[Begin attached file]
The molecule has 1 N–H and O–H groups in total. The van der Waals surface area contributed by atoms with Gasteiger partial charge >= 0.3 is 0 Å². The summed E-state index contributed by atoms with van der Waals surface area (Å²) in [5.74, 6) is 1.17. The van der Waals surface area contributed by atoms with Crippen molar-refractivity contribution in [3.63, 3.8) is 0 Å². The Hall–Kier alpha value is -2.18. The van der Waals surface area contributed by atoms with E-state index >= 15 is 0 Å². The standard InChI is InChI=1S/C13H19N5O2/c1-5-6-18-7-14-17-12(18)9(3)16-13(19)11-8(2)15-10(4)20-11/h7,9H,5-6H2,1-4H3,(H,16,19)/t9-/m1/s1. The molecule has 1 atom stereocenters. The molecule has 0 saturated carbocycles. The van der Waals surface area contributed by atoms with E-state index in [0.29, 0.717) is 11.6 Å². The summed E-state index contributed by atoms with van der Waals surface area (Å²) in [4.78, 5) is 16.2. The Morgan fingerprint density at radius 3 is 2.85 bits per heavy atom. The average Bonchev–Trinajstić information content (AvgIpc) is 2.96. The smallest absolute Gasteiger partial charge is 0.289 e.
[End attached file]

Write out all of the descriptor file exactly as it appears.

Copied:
The molecule has 1 N–H and O–H groups in total. The van der Waals surface area contributed by atoms with Gasteiger partial charge >= 0.3 is 0 Å². The summed E-state index contributed by atoms with van der Waals surface area (Å²) in [5.74, 6) is 1.17. The van der Waals surface area contributed by atoms with Crippen molar-refractivity contribution in [3.63, 3.8) is 0 Å². The Hall–Kier alpha value is -2.18. The van der Waals surface area contributed by atoms with E-state index >= 15 is 0 Å². The standard InChI is InChI=1S/C13H19N5O2/c1-5-6-18-7-14-17-12(18)9(3)16-13(19)11-8(2)15-10(4)20-11/h7,9H,5-6H2,1-4H3,(H,16,19)/t9-/m1/s1. The molecule has 1 atom stereocenters. The molecule has 0 saturated carbocycles. The van der Waals surface area contributed by atoms with E-state index in [0.29, 0.717) is 11.6 Å². The summed E-state index contributed by atoms with van der Waals surface area (Å²) in [4.78, 5) is 16.2. The Morgan fingerprint density at radius 3 is 2.85 bits per heavy atom. The average Bonchev–Trinajstić information content (AvgIpc) is 2.96. The smallest absolute Gasteiger partial charge is 0.289 e.